For another thing, it’s falling into the Tory trap by comparing the tenner-in-cash worker to suitcases full of cash emerging from secret bank accounts in Switzerland, organised in active collusion with HSBC’s local arm.
But, as the Guardian has graphically showed here, the scale is vastly different, as are the penalties.
Well, here’s the problem. Let’s say that we actually believe Richard Murphy’s numbers on tax avoidance and tax evasion. I am minded to actually agree with his estimates of evasion actually, given that they are a simple multiplication (in large part) of the size of the grey economy against the normal tax percentage of GDP.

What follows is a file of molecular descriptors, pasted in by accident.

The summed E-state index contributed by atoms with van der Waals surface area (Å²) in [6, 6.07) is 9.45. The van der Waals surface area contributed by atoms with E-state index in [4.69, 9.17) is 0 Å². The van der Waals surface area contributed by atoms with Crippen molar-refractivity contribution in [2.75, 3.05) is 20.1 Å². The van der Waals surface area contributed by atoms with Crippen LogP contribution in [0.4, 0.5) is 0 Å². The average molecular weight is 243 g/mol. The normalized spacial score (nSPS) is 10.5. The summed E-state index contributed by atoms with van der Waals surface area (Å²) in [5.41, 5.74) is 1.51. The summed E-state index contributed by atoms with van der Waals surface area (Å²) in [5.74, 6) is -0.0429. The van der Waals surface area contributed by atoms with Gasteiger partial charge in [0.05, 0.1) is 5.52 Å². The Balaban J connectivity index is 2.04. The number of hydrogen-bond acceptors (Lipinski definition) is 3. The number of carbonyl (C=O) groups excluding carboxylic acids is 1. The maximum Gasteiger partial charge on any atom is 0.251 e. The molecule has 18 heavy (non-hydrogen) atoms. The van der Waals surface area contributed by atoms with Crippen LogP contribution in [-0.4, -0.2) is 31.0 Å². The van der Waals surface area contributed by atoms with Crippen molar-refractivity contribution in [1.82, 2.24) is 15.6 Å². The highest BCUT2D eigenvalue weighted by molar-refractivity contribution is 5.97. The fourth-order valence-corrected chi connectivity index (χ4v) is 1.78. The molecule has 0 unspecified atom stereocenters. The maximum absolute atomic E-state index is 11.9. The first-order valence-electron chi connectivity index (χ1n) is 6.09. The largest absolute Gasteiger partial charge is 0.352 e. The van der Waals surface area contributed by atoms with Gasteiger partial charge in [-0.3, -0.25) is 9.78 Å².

Evasion is very much larger than avoidance, even by his estimates. And evasion is almost all about the cash tenner, not the Swiss bank. There’s no evasion by large corporates for example. There’s some thousands of rich people who evade, as the HSBC case shows (they found 1,000 Brits who did at one of the world’s largest banks). But this is trivial as against the tens of millions who do the odd tenner here and there.
It really is the cash economy in the UK, not offshore nor the rich, that is the largest leak from the tax system.